Wednesday, March 17, 2010

Hannah Yun Interview, Part II: The Sequel

Hannah Yun graciously agreed to continue our ongoing/intermittent email conversation after we signed off on Part I in early February. With the Futures Tour kicking off this Thursday Friday, we thought it was high time to wrap things up. Technical difficulties aside, I had a great time and I want to thank Hannah and her family for the chance to interview her. I wish her the best this week and over the rest of her golfing career!

[Note to BerubeWatch fans of MH's days of yore (rather than "fore!") (10:01 am): Head on over to Citizen of Somewhere Else for my invocation of Berube's response to the Habermas-Lyotard debate/conundrum in light of the SUNY vs. UUP leadership throw-down currently happenin' in the Empire State. Excelsior!]

THE CONSTRUCTIVIST (2/3/10): Over the years now that I've been following women's golf closely and blogging about it, I've developed an informal taxonomy of kinds of players. To me, it seems like there are bombers like Lorena Ochoa, Ya Ni Tseng, Michelle Wie, Suzanne Pettersen, Vicky Hurst, Maria Hjorth, and Brittany Lincicome who may struggle with accuracy off the tee more (Lincicome, Wie) or less (Ochoa), but who know how to take advantage of their length; there are straight shooters like Cristie Kerr, Angela Stanford, Brittany Lang, Song-Hee Kim, and Sun Young Yoo who may not be quite as long as the bombers but reach the fairway much more reliably; and there are precision players like Paula Creamer, Ji-Yai Shin, Ai Miyazato, Seon Hwa Lee, Morgan Pressel, and Natalie Gulbis whose games are keyed by their ability to hit the fairway most of the time. Sure, there are players who are difficult to characterize--is Miyazato long enough off the tee to be considered a straight shooter instead of a precision player?--and the lines between kinds of players aren't that hard and fast. But generally the bombers average around 270 yards and hit the fairway less than 65% of the time; the straight shooters average between 255 and 265 yards and hit the fairway between 65% and 75% of the time; and the precision players average under 255 yards and hit the fairway over 75% of the time. In other words, to be successful on the LPGA, as all of the players I've named have been, you need to be more accurate the shorter a hitter you are and longer the less accurate a ball striker you are. So what do you think of this breakdown? If you think it's generally accurate, how would you identify yourself as a golfer within it? If not, what other category would you put yourself in and who else belongs in it? What kind of player would you most like to be?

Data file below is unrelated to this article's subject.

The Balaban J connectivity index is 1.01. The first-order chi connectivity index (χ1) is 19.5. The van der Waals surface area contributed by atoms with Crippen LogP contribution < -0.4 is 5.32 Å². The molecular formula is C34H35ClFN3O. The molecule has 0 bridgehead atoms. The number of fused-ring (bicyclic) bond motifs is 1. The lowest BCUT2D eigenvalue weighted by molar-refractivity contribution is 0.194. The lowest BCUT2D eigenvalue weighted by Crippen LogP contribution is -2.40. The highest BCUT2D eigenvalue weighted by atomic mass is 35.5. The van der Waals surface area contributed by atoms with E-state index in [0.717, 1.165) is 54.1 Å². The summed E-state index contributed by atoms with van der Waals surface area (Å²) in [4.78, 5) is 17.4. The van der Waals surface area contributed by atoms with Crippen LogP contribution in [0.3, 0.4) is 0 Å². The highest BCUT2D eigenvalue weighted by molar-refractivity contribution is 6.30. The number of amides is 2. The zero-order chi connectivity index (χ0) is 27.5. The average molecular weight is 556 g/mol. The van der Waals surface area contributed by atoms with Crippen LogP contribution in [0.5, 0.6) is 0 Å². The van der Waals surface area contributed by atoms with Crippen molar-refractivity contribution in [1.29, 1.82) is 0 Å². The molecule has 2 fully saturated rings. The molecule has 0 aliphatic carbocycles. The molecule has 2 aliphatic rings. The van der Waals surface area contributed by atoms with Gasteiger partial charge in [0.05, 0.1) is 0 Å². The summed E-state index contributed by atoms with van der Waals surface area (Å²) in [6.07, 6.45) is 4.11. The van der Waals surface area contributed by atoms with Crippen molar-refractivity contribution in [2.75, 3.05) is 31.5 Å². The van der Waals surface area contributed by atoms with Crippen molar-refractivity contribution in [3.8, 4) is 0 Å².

HANNAH YUN: Well one thing that links all those great players together is that they all have a strong short game. Being 5'2" and 120 lbs., I've always had to keep it in play in order to compete. This past off-season I started working on making my swing more efficient, which helped me gain distance while maintaining my accuracy; I normally hit around 10-11 fairways a round. It was nice to see that I was hitting my drives consistently with Maria Hjorth a couple weeks ago because she's one of the longer LPGA players. I personally believe that it's possible to be both long and accurate.

By the way, I realized I never asked what classes you teach.